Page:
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    All life stages of Rocky Mountain Tailed Frogs (Ascaphus montanus) occurred in a reach of Moore Creek. Montana, where water temperatures exceeded those previously reported for Ascaphus in the wild. However, relative density of Ascaphus in the wannest reach, immediately downstream of a lake outlet, was lower than in cooler reaches downstream. Although we observed larvae and frogs in water temperatures up to 21°C. cold groundwater seeps contributed to a spatially complex thermal structure in the warmest stream reach. Frogs congregating near a cold seep and nesting in a groundwater-influenced sile were likely using behavioral thermoregulalion. At a stream weir in the warmest reach, we captured 32 Tailed Frogs moving downstream and none upstream, in September and October 1997. Because no migration was evident at five other weirs where summer water temperatures remained below 16°C, we propose that the frogs moving through upper Moore Creek migrated seasonally lo avoid the high temperatures. The mature frogs may spend summers in the small, cold lake inlet streams, moving downstream in the fall lo overwinter. Behavioral studies would be necessary lo determine the extent to which individuals limit their overall thermal exposure in such spatially complex environments. Migration in response to local, seasonally changing habitat suitability could explain the diverse, and apparently contradictory, movement patterns (or lack thereot) among Ascaphus populations reported in the literature. Future studies of Ascaphus movements could benefit by accounting for seasonal changes in habitat suitability and by quantifying in-stream movements.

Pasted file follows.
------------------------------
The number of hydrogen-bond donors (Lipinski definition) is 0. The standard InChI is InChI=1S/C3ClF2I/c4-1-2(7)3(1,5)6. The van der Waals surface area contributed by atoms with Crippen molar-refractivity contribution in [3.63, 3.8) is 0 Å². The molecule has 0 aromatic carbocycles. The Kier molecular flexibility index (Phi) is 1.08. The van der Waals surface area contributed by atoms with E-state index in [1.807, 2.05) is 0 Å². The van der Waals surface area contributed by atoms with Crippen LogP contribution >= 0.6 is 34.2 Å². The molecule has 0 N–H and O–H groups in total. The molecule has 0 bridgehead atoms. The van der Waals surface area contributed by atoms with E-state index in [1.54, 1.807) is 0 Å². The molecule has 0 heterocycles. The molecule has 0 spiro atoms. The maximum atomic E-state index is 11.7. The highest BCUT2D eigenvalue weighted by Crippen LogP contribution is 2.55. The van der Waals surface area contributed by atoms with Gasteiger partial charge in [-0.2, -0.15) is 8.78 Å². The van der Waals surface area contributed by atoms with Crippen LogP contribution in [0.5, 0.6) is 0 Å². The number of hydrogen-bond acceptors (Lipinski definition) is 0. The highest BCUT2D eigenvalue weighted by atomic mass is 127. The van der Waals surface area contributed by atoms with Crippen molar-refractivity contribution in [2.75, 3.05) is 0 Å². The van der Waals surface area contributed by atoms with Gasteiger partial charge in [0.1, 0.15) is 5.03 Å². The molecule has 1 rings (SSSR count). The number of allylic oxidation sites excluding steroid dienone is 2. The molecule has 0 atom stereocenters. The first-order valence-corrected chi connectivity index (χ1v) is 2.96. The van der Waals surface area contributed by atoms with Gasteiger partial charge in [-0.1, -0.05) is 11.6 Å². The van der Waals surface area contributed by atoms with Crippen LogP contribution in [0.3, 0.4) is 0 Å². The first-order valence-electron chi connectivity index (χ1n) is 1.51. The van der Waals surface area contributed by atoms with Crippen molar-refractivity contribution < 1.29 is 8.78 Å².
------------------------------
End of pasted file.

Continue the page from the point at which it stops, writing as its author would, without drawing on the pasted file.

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    Adams, Susan B.; Frissell, Christopher A. 2001. Thermal Habitat Use and Evidence of Seasonal Migration by Rocky Mountain Tailed Frogs, Ascaphus montanus, in Montana. The Canadian Field-Naturalist, Vol. 115, p. 251-256. 2001.

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